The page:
UPDATE- Well Tom at Red Fern Farm were I got the seed nuts told me -"The wire covering is very important to protect the nuts not only from rodents, but even raccoons and deer--however, the squares on the hardware cloth are too small for the seedlings to grow through. If they do grow through they may be girdled by late summer, or, at the very least, severely damaged when you remove the wire. It's OK to leave the hardware cloth on for now, but you should switch to chicken wire before the seedlings start to emerge in the spring (probably April). The chicken wire isn't absolutely 100% protection, but it works pretty well for deer, raccoons, squirrels, chipmunks, and even mice. You can leave the chicken wire on until the following spring when it's time to dig up the seedlings and put them in their final locations."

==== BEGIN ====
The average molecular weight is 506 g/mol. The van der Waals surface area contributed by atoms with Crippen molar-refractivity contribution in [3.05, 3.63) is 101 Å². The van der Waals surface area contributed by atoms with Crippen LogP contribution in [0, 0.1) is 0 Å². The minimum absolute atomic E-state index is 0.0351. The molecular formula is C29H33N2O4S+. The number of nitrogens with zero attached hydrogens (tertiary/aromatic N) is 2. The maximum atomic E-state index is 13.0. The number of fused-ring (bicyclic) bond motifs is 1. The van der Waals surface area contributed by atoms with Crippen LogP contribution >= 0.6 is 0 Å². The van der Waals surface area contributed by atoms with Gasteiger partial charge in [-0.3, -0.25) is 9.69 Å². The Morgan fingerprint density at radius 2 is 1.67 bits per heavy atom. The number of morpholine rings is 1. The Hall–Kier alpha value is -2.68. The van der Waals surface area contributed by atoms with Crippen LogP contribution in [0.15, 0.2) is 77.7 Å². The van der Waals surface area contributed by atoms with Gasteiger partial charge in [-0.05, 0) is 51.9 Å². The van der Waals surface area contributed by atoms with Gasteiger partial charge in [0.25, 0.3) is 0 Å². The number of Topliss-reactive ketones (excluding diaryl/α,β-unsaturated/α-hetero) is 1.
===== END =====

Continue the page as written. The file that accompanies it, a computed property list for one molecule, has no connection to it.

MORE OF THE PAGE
Now last year I grew some chestnut seedlings from some nuts I collected from a random tree I found growing at my parents land in central KY. Most of those seedlings did not get more then 1.5 ' high. I then remembered that I had purchased seedlings from Tom and planted them the same time I planted the random seeds. The trees from Tom averaged 3' high at the end of there first year!
I decided to follow Toms recommendation. So the beginning of April I removed the mulch. To my disappointment the chestnuts had sprouted and tried coming up thru the mulch! I would say all together I broke about 1/3 of the tops off removing the mulch and even more changing the wire out.
I have tried growing chestnuts from seed 4 different ways this year direct seed, 5 gal bucked, bed method, 9x4" pots. My favorite method so far for plant vigor and ease of planting would be the pot method.